Historically, serum has been the only source of critical proteins and attachment factors necessary for proliferation and productivity of adherent cells—such as HEK293—used in production. Use of serum is well-ingrained within the practice, protocols, and literature about cell culture, and, due to sometimes disappointing results from serum-free alternatives, many researchers have preferred established protocols that have proven themselves at smaller scales in academic environments. FBS use presents a significant challenge with scale-up for commercial clinical applications. As outlined above, serum is becoming prohibitively expensive for scale-up and it introduces uncertainties into the quality and regulatory equation. It also creates technical problems in bioreactor set-ups. This helps explain why the majority of antibody manufacturing processes are scaled-up using variants of the CHO cell line that have been selected for growth and production in serum-free suspension cell culture. A challenge for gene therapy is that it relies on adherent cell lines like HEK293 and VERO, which can be grown in suspension culture but with significantly lower transfection efficiency and reduced production of functional viral titers compared to adherent cultures. Suspension culture technologies continues to evolve and, with time and research, are certain to overcome these challenges. InVitria’s OptiPEAK HEK293t serum-free, chemically defined medium presents an immediate solution that combines the production advantages of adherent systems with the safety and reliability of serum-free conditions for viral-vector manufacturing. OptiPEAK HEK293t has been validated for high-yield viral production in both 2D flatware and commercial-scale 3D bioreactors such as Pall Biotech’s iCELLis, enabling the high-performance serum-free approach to viral vector production for emerging gene therapies.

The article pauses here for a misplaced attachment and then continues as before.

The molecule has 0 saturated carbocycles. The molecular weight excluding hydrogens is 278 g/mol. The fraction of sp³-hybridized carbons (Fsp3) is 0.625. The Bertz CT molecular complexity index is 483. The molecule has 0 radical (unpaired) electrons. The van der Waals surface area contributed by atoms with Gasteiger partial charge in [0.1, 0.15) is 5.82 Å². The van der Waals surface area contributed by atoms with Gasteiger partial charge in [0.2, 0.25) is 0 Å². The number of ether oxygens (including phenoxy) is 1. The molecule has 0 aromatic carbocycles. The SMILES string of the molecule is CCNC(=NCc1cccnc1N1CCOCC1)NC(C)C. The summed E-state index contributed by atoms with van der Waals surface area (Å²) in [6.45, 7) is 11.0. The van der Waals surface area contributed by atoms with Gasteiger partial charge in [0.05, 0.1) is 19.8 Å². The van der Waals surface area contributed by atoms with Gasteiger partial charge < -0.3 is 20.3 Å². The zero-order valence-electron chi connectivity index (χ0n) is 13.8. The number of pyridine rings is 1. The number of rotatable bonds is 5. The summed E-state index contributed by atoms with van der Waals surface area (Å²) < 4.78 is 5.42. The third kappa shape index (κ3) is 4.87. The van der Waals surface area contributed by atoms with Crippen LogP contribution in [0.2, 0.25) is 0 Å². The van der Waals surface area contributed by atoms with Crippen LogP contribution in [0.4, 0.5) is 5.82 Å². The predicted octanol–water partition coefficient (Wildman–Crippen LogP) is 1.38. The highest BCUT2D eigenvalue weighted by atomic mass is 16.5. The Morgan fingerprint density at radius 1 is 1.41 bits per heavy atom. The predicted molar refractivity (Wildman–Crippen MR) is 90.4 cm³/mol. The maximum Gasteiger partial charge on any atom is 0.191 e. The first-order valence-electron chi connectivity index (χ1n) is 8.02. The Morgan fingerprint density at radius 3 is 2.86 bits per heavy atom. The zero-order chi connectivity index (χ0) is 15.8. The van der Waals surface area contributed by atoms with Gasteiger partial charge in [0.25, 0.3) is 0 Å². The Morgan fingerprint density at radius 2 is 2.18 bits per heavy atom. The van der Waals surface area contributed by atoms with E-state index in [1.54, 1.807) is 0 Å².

How does OptiPEAK HEK293t media compare with media containing serum for viral vector manufacturing? Can serum be completely removed from the formulation?